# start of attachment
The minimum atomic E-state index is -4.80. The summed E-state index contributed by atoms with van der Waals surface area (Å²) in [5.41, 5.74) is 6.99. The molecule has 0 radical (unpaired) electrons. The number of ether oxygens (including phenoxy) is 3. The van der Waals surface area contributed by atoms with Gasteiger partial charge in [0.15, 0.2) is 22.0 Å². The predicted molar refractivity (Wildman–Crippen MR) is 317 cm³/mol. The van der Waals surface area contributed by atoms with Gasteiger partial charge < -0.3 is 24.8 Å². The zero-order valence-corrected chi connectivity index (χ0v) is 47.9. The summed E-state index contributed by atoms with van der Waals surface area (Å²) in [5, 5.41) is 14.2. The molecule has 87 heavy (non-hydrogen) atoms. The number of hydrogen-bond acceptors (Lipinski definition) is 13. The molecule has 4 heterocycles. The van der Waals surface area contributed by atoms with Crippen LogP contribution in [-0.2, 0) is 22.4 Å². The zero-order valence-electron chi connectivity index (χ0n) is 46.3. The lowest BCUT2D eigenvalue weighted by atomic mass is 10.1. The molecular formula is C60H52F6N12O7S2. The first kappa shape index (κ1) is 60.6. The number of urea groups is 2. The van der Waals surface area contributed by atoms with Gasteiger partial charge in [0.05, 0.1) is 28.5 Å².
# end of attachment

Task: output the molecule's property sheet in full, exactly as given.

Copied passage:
The minimum atomic E-state index is -4.80. The summed E-state index contributed by atoms with van der Waals surface area (Å²) in [5.41, 5.74) is 6.99. The molecule has 0 radical (unpaired) electrons. The number of ether oxygens (including phenoxy) is 3. The van der Waals surface area contributed by atoms with Gasteiger partial charge in [0.15, 0.2) is 22.0 Å². The predicted molar refractivity (Wildman–Crippen MR) is 317 cm³/mol. The van der Waals surface area contributed by atoms with Gasteiger partial charge < -0.3 is 24.8 Å². The zero-order valence-corrected chi connectivity index (χ0v) is 47.9. The summed E-state index contributed by atoms with van der Waals surface area (Å²) in [5, 5.41) is 14.2. The molecule has 87 heavy (non-hydrogen) atoms. The number of hydrogen-bond acceptors (Lipinski definition) is 13. The molecule has 4 heterocycles. The van der Waals surface area contributed by atoms with Crippen LogP contribution in [-0.2, 0) is 22.4 Å². The zero-order valence-electron chi connectivity index (χ0n) is 46.3. The lowest BCUT2D eigenvalue weighted by atomic mass is 10.1. The molecular formula is C60H52F6N12O7S2. The first kappa shape index (κ1) is 60.6. The number of urea groups is 2. The van der Waals surface area contributed by atoms with Gasteiger partial charge in [0.05, 0.1) is 28.5 Å².